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February 22, 1927 - Image 5

Resource type:
Text
Publication:
The Michigan Daily, 1927-02-22

Disclaimer: Computer generated plain text may have errors. Read more about this.

TUI,'SD,1 , FEPT I'A ." 22, ; ; 7

THE MICHIGAN DAILY

PACE FIVE

TUESDAY, FEBRUARY 22, 1927 PAGE r'ivi~
~r a pa ta ~

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PLAY IST GAMES IN Cosmopolitanism, M(
I TConstantinople, Says
ELIIMIATIUO"In Con tantinopl , Grcels, Rus-
sians. Arm i na hirews Torks

_ _ - - - _

i

Phi Qgma Sigma Wins From Delta
Zeta 23-5, While Zone 6 Defeats
Phi Gamma u 37-11
TWO DEFAULTS ARE MADE

nie i,, 1 t !! d1, 1 --! :, Iu i ,
all nationalithi s; lanec their own com-
munities in which they have their
own schools, churches, and other in-
stitutions peculiar to their own cus-!
toms," declared an Amenian stu-
dent in the University in a recent in-,

After a forced vacation of three
weeks due to finals and the beginning
of a new semester the intramural
basketball tournament was again re-
sumed yesterday afternoon when the
first games of the elimination tourna-
ment were played. Phi Sigma Sigmat
was easily the winner of their game
with Delta Zeta and very early in the
game establisheod their lead which
they never lost. The score at the end
of the game was 23-5 in favor of

Phi Sigma Sigma, Mirian Olden was
the outstanding player of this game
and accounted for all but three of
the scores made by her team. The;
lineup for this game is as follows:
Phi sguia Sigraa Delta Zeta
M. Olden .......F.......M. Howard
H. Fierer ....... .F... .....N. Buetler
R. Fierer .......C...... L. Brashearj
H. Raplan ......S. C..L. M. Townsend1
A. Caplan ........G........ F. Vincentj
E. Bank ........G....... D. Nickles
Phi Gamma Mu played Zone 6 yes-
terday afternoon in a game which
ended in a score of 37-11 in favor
of ?:one 6. ThLs game was marked
as was the game preceding it with
a great many fouls. This may be a
result of the small amount of bas-
ketball playing which has taken place
during the past few weeks. Te line-
up for this game is as follows:
Pi Gammaa zu Zone 6
N. Korkinsky .... F......... M. Stahl
J. Parcas........F........ E. Doster
M. Fitzgerald ....C..... E. Treadwell
V. Roethke. S. C..... T. Le Vigne
D. Sullivan ......G........ A. Crane
D. Mobley......C........ D. Nicol!
Adelia Cheever defaulted to Helen
Newberry residence and Kappa Alpha
Theta defaulted to Couzens hall.
Pittsburg Y. W. Head
Declares Admiration
For Business Women
"Anyone who knows women in the
early stages of their business career,
eking out room rent, food and per-
sonal expenses out of $18 to $30 a
week, can have only admiration for
their pluck and the good appearance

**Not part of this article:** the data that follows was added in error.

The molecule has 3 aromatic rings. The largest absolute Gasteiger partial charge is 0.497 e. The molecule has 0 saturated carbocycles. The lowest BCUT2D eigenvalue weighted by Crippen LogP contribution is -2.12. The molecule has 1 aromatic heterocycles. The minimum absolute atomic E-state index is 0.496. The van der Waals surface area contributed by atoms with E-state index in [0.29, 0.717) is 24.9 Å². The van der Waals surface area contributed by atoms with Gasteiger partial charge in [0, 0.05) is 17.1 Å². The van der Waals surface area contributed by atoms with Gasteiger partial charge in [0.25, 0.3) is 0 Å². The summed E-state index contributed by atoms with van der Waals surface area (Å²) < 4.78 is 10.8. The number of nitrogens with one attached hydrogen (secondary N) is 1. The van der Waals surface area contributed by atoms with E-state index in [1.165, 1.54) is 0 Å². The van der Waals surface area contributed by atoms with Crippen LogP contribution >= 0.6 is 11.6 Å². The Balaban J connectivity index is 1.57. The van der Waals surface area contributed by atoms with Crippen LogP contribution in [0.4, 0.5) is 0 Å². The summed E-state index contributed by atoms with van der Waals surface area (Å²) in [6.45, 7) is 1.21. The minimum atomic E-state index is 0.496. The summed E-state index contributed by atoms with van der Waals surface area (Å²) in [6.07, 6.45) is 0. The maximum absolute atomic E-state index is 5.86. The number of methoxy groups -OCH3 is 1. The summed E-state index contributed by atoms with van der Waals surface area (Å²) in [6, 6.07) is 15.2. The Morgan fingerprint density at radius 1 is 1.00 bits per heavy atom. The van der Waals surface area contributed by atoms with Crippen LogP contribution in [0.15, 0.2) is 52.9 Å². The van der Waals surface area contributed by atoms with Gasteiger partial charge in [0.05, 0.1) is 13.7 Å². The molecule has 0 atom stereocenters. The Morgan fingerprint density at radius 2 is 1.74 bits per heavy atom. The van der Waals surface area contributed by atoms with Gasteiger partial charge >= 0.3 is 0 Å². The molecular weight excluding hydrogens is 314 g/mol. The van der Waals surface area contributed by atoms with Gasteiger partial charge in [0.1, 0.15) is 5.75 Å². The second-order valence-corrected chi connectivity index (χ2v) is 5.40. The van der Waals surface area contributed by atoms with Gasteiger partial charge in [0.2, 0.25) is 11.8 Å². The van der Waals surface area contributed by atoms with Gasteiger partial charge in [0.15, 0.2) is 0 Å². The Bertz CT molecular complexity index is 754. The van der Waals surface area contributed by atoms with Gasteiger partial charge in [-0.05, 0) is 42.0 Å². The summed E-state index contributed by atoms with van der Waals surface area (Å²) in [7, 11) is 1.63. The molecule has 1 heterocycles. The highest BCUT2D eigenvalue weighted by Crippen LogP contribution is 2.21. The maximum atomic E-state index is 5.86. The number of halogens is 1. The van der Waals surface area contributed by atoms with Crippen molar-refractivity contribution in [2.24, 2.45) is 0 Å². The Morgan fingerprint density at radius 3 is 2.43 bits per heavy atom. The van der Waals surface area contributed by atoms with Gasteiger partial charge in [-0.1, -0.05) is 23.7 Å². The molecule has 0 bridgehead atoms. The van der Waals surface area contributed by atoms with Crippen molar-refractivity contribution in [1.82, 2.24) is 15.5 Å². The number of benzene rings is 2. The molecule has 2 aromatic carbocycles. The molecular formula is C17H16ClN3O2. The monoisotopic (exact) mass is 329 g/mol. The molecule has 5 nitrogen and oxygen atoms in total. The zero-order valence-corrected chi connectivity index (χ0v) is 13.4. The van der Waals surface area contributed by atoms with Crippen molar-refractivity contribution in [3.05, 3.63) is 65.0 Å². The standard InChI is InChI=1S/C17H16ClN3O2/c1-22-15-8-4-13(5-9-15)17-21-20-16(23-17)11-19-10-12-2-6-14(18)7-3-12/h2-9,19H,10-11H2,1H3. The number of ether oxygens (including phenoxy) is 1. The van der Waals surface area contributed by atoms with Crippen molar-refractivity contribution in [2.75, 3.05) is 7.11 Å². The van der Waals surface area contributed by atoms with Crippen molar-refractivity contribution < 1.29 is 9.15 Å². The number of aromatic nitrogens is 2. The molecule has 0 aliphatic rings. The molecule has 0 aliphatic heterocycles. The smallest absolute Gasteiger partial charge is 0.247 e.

they almost invariably make,"' is the
statement of Miss Esther Hawes, who
has recently become head of the Pitts-
burgh Young Women's Christian Ao-
ssciation. She is a warm admirer of
the modern business girl, and daily
she comes in contact with hundreds
of girls of this class.
"After a hard day's work," says
Miss Hawes, "thousands of ,girls at-
tend our evening classes. To most of
them it means, not only forfeiting
their scant leisure, but scraping to-
gether every cent they can to pay for
'their tutition. Their ambition often
means self-denial."
"An immaculate appearance so often
means toiling over an ironing board
and doing without nourishing lunches
to keep up a brave front. And what
is more dreary than a cheaply fur-
nished room? Yet it is only one of
the handicaps the low wage girl in
any large city must put up with,"
Miss Hawes continued.
Miss Mary L. Cady of Springfield,
Mass. will be Miss Hawes' successor
at New York, where the latter recent-
1 yresigned as head of the Central
branch of the Y. W. C. A., the larg-
est in the world.
SWIMMERS ARE URGED
TO CONTINUE PRACTICE
With only about five more weeks
before -spring vacation the time re-
training for the Women's Life Saving
class to practice is very short. The
Michigan Union pool is open every
Tuesday morning and women are wel-
come to practice there at any time
during the morning. Regular meetings;
of the class are held every Thursday
evening at 8 o'clock and from now on
It is necessary that every member of
the class be present at all times. Thel
tests which will be given at the end
of the semster will be rigid and it will
be necessary that every member get in
as much practice as possible.
When two prospective bidders didn't
:how up, a house and lot were auc-
tioned over the telephone in Cresco
Iowa.
w ErUdR ouwanPf..+
Where do yoi want to t

Paos-Londan-Rome- reni'"? -
To the ItalianHlll:Tow;n o ' cs ' h
- Down the Rhine? '3o wMi-e aI
To Scandinavia? Yo 'ollavd ?
Motoring in England z:d Scotand
Gates Tours
visits all these places
.. Moderate in cost. Or-- a, .l .ov
s jye"O s
* company of etablished -c,:-ai-n
-~ tFounidcd 1802)

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iterview in which she declared that
Constantinople is the most cos io-
politan city in the world.
"Most of the schools in the Turkisht
capital are based on the French sys-
tem of education, emphasizing French'
literature, art, and ideals more than
those of America. There are, how-4
ever, two American colleges in Con-
stantinople, the women's college and
the Robert college for men," said
the student interviewed. She explained
that Ihe wone:'s college is based on;
the pian of the women's colleges in
the east of America. There are 16
nationalities represented in the Am-;
erican college although there are
not as many differences in dress as
would be expected in a girls' school
in ucnstananop:e for the dress, cus-
toms, and maners of this cosmopoli-
tan city have been to a great extent
Eu ropeanized.
"The official language in Constan-1
tinople was until recently French, al-I
though the city was under the rule !
of the Turks. The people of each t
nationality speak their own language
hut they are able to speak that of
many other peoples also. Most of
the students of the upper classes gox
to France for their 'finishing' al-
though there are colleges in the city.t

zdernit y Distinguish athletics which American girls en- N T I C E S
oy although they enter tliem more,
A rmenian Student for pleasure than Americans do who rmt a
also think of the exercise gained. Inathere5willobeaWmeedgo tta
no country do the girls and boys Portia rooms on the fourth floortof_
"Each nationality retains its cus- have the freedom which they have Angell hall. Tryouts will be held.;